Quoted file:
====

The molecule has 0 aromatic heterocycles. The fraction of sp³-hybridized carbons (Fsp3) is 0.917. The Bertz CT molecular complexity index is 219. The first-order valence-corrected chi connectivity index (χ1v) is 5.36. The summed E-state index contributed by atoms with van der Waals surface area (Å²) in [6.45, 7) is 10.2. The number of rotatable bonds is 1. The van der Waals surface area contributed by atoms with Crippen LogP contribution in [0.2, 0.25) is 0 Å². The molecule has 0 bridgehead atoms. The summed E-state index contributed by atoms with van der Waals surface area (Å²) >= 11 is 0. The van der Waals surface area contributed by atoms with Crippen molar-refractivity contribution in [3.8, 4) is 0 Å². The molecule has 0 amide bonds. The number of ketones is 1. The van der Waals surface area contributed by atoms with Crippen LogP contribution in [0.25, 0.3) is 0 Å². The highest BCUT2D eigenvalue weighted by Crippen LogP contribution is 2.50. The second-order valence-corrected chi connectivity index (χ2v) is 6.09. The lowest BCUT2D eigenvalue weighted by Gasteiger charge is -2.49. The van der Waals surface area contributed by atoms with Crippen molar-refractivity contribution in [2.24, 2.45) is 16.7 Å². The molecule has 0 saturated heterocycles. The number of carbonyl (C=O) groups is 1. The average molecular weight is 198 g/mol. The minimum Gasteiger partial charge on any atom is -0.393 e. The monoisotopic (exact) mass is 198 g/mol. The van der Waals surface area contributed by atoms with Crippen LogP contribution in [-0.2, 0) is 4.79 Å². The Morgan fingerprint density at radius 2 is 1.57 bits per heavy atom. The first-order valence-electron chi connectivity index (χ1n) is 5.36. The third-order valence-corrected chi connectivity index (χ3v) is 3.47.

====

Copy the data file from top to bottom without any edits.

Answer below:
The molecule has 0 aromatic heterocycles. The fraction of sp³-hybridized carbons (Fsp3) is 0.917. The Bertz CT molecular complexity index is 219. The first-order valence-corrected chi connectivity index (χ1v) is 5.36. The summed E-state index contributed by atoms with van der Waals surface area (Å²) in [6.45, 7) is 10.2. The number of rotatable bonds is 1. The van der Waals surface area contributed by atoms with Crippen LogP contribution in [0.2, 0.25) is 0 Å². The molecule has 0 bridgehead atoms. The summed E-state index contributed by atoms with van der Waals surface area (Å²) >= 11 is 0. The van der Waals surface area contributed by atoms with Crippen molar-refractivity contribution in [3.8, 4) is 0 Å². The molecule has 0 amide bonds. The number of ketones is 1. The van der Waals surface area contributed by atoms with Crippen LogP contribution in [0.25, 0.3) is 0 Å². The highest BCUT2D eigenvalue weighted by Crippen LogP contribution is 2.50. The second-order valence-corrected chi connectivity index (χ2v) is 6.09. The lowest BCUT2D eigenvalue weighted by Gasteiger charge is -2.49. The van der Waals surface area contributed by atoms with Crippen molar-refractivity contribution in [2.24, 2.45) is 16.7 Å². The molecule has 0 saturated heterocycles. The number of carbonyl (C=O) groups is 1. The average molecular weight is 198 g/mol. The minimum Gasteiger partial charge on any atom is -0.393 e. The monoisotopic (exact) mass is 198 g/mol. The van der Waals surface area contributed by atoms with Crippen LogP contribution in [-0.2, 0) is 4.79 Å². The Morgan fingerprint density at radius 2 is 1.57 bits per heavy atom. The first-order valence-electron chi connectivity index (χ1n) is 5.36. The third-order valence-corrected chi connectivity index (χ3v) is 3.47.